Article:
Unless there have been some major changes in thermodynamics the amount of energy to be realized as useful work between two temperatures T sub h, the high temperature heat source and T sub l, the low temperature heat sink is limited to the maximum allowed by the Carnot efficiency. Because some has been converted to work and some is at the sink temperature, that total amount of energy is not as available as it was heretofore and consequently the entropy has increased.
Any LTD (low temperature difference) engine is subject to these limitation in addition to the practical problem of getting the maximum flow of heat into a given externally heated engine shell or system. There's the rub. NotSCar 2006-09-13 22:16:18
- Hi, NotSCar. Thanks for the comment. This page isn't really an article, it is just a verbatim copy of an couple of paragraphs written last January on a blog. Let's treat it like a discussion page. There have been no changes to thermodynamics, and LTD engines require very high efficiency to operate at all. It is quite easy to end up with a cold compression process that uses more energy than the hot expansion process produces. Then the engine requires input of work to make the cycle operate. However, the total amount of energy available at LTD is so vast that at least a few people ought to spend time thinking about how to convert some of it to work before it continues its journey from the sun out to the stars. Archimerged 04:18, 23 September 2006 (UTC)
Lets get our terms on a more rigorous footing. What do we mean by "Heat" or "Cool"? We heat coffee and cool iced tea. Neither is quantifiable. Temperature can be specified or quantified in degrees "C" or "K," "F" or "R." An amount or quantity of heat can be sepeified in various systems in BTU's, joules, and calories. Specify pressures in absolute terms to avoid confusion.NotSCar 20:59, 24 September 2006 (UTC)NotSCar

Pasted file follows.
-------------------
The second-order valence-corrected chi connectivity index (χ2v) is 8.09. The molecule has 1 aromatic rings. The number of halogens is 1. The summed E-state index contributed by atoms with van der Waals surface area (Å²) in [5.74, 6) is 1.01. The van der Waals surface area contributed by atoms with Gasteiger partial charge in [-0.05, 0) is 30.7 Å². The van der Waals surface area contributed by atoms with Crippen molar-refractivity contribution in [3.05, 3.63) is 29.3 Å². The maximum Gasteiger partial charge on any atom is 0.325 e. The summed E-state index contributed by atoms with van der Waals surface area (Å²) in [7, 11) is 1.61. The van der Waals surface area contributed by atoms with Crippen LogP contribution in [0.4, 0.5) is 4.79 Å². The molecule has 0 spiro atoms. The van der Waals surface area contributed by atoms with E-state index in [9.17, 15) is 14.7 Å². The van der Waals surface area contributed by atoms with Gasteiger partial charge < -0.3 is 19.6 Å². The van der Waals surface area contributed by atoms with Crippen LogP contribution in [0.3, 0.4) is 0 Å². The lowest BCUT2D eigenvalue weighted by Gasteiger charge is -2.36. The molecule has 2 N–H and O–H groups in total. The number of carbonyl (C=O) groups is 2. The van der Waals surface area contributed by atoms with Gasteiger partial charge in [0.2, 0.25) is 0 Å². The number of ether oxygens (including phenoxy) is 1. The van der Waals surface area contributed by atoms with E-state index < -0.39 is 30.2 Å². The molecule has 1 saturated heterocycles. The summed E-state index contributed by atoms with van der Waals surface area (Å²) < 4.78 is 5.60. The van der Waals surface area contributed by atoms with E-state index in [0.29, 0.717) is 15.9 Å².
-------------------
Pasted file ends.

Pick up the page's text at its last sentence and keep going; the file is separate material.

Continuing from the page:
- Of course we are using SI units with temperature in kelvins (not "degrees K") and heat in joules. The amount of heat added to coffee or removed from iced tea is easily quantified by weighing the liquid and measuring the temperature before and after and using the known heat capacity. Archimerged 18:30, 26 September 2006 (UTC)
Archimedes, you glibly mention "I have say one billion times more heat flow (heat from ambient temperature air...") Question: How do you make this abundance of thermal energy available for use or make practical use of it? Granted the atmosphere is a vast reservoir of energy but it is only available for use at it current temperature and whatever thermal sink temperature is available thus limiting the amount of energy available over any specified time or at a rate of flow. Thermal energy flow from the sun to earth has little to do with how we realize or use that portion which is stored in "ambient temperature air." Perhaps you can clarify the matter in simple terms for a simple minded person like myself.NotSCar 02:06, 28 September 2006 (UTC)
- The purpose of this wiki is to discuss that very question. You start by saying you don't see any way to do it. Then you have given up before even trying. The limitations are less fundamental than you think. Granted, the machines required will be very large and expensive. So is an oil field. Archimerged 21:13, 29 September 2006 (UTC)